Australian Native Flora Section

This pleasantly secluded area is entered via a lattice arch. The main area of this section features scattered trees in lawn areas, with native plantings around the perimeters. Many of the shrubs featured in these borders have been left unpruned, and have grown naturally. This gives an insight into ultimate growth forms if judicious pruning is not practiced.

The The Native Flora Section was the first garden to be completed at the Botanic Gardens. As funds were limited during the creation of the gardens, Tom Wood wrote to many gardens across Australia asking for donations of plants or seeds. However, the response was disappointing and Wood was unable to gather the variety of plants that he wanted. As luck would have it, a local nursery owner in Henty named Sensenderfer came to the rescue! Sensenderfer was passionate about Australian natives and had a huge variety of plants available.

Camellia Garden

This garden was established as a Bicentennial project by the Quota Club of Wagga Wagga, the Hume Region Branch of the Camellia Society, the Wagga Wagga City Council and various other sponsors.

The Camellia Garden was created to acknowledge the relationship between Wagga Wagga and its sister city Kunming in China. The pavilion and gates at the gardens were a gift to the city during the Bicentenary in 1988. Skilled artisans and craftsmen from Kunming travelled to Wagga Wagga, living and working at the gardens for four months while the garden was created and the pavilion was built. Everything for the gardens was brought from China, including the large rocks!

Some of the Camellia plants are from Kunming, but most of them came from a private collector in Melbourne who was unable to keep their collection and wanted the plants to go to a garden where they would be appreciated. There are over 300 different species of Camellia in this garden, making it one of the most diverse Camellia gardens in Australia.

Shakespearian Garden

This small garden was funded by the Shakespearian Society of Wagga Wagga. The Wagga Wagga Shakespeare Club is the oldest continuing Shakespeare group in the world. To acknowledge and celebrate this achievement, the group worked with Council to establish the Shakespeare Garden as part of Bicentennial celebrations.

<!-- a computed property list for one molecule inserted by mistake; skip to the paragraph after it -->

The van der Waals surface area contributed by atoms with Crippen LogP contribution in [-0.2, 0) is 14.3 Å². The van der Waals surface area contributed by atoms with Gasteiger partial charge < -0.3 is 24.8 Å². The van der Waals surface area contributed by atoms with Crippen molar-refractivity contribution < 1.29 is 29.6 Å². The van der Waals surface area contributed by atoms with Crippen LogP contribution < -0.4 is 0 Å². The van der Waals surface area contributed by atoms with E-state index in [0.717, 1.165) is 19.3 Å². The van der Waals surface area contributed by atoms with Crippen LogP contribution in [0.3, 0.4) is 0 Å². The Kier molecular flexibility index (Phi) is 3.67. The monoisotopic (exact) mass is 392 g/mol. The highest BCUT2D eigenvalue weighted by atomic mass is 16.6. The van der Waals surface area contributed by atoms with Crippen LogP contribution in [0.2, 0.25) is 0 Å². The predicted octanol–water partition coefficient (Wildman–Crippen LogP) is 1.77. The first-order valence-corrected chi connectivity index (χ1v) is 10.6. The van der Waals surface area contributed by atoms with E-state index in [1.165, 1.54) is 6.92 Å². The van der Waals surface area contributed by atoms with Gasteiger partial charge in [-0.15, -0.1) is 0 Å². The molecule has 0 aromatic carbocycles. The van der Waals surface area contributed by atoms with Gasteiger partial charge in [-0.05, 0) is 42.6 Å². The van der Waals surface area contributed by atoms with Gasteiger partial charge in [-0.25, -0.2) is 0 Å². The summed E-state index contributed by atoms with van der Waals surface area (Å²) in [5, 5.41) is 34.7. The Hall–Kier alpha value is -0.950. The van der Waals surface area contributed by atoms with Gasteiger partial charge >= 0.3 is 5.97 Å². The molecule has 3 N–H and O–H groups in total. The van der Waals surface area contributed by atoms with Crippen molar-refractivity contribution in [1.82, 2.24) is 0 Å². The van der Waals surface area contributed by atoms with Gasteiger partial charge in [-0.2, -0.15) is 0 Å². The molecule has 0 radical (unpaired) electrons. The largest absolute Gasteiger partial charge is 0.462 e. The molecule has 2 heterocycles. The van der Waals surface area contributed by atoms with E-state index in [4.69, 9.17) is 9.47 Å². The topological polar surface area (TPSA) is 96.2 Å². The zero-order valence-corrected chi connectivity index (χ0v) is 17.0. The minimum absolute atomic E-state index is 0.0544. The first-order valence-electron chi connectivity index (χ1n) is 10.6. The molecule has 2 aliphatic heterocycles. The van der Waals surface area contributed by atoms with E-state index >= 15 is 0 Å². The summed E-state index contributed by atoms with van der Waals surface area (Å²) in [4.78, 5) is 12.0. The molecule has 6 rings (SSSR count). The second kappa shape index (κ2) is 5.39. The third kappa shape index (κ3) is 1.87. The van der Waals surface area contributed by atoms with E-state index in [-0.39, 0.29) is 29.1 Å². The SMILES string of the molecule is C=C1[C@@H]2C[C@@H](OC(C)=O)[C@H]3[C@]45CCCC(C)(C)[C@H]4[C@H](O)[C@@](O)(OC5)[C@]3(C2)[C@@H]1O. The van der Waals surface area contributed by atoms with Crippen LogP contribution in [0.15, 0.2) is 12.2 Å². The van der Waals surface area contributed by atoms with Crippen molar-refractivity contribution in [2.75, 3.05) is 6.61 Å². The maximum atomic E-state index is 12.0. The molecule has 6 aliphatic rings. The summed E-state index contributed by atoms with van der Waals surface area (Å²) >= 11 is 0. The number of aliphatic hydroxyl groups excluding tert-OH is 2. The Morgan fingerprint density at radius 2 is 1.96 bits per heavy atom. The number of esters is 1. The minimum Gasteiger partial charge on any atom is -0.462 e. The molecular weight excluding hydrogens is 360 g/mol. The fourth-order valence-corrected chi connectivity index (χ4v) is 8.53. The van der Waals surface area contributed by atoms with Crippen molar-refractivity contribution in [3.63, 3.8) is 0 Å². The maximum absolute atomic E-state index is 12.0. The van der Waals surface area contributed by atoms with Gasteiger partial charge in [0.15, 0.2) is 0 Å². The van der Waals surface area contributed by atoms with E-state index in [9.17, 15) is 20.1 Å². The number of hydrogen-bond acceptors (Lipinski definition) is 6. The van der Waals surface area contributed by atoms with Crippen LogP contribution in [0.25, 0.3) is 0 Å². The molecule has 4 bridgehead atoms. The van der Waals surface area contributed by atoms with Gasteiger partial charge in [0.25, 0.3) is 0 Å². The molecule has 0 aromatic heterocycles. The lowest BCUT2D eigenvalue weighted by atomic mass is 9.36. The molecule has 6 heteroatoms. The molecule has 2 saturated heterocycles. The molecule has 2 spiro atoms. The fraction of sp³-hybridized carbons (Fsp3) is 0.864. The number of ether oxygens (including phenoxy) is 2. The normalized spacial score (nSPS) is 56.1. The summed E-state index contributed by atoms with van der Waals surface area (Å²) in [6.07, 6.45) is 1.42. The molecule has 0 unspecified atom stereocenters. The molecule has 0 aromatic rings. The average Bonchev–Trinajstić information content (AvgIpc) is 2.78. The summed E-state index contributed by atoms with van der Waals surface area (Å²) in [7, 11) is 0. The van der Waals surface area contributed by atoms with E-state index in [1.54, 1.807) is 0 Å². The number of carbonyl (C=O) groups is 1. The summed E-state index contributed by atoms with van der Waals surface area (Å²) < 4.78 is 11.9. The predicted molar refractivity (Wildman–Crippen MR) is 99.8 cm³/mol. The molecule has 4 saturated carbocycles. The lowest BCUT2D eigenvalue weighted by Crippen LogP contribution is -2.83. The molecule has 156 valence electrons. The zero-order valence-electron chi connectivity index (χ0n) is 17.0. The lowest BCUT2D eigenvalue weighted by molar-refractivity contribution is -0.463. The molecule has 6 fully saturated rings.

The garden is designed on the stylish line characteristic of the Elizabethan period and the plants in the garden are featured in the Bard’s plays and sonnets.. The small formal beds are planted and trimmed to form what is known as a Knot Garden, which is a style typical of the time, and is enclosed as most Elizabethan gardens were.

Cactus and Succulent Garden

This area features drought resistant plants from Africa and America, which is another Bicentennial Project with the assistance from the Cactus and Succulent Society of Wagga Wagga.

All plants within the garden originate from areas with low rainfall and have adopted succulence as a method of withstanding drought.

Rainforest Gully

The gully is accessed by red gum steps and displays assorted ferns and rainforest trees. The whole area is kept moist and humid by an automatic spray system that operates throughout the day to create the conditions required to grow rainforest plants in a very hot and dry climate like Wagga Wagga.

Waterwise Garden

The Waterwise garden was developed to demonstrate and provide practical advice on landscaping and irrigation which can be used to reduce water usage. The garden displays are all hands-on and systems can be seen and touched. Both native and exotic plants are incorporated into this garden.

Rose Garden

The David Jones Memorial Rose Garden, is ablaze with colour when in full bloom. Wagga Wagga provides ideal growing conditions for roses.

Island and Bamboo Garden

These gardens overlook a pond and have been developed with the assistance of the Wagga Wagga Sunrise Rotary Club. The gazebo is surrounded by a spectacular bamboo garden and is very popular for weddings and formals.

Protea Garden

This garden displays a range of Proteas suitable for growing in Wagga Wagga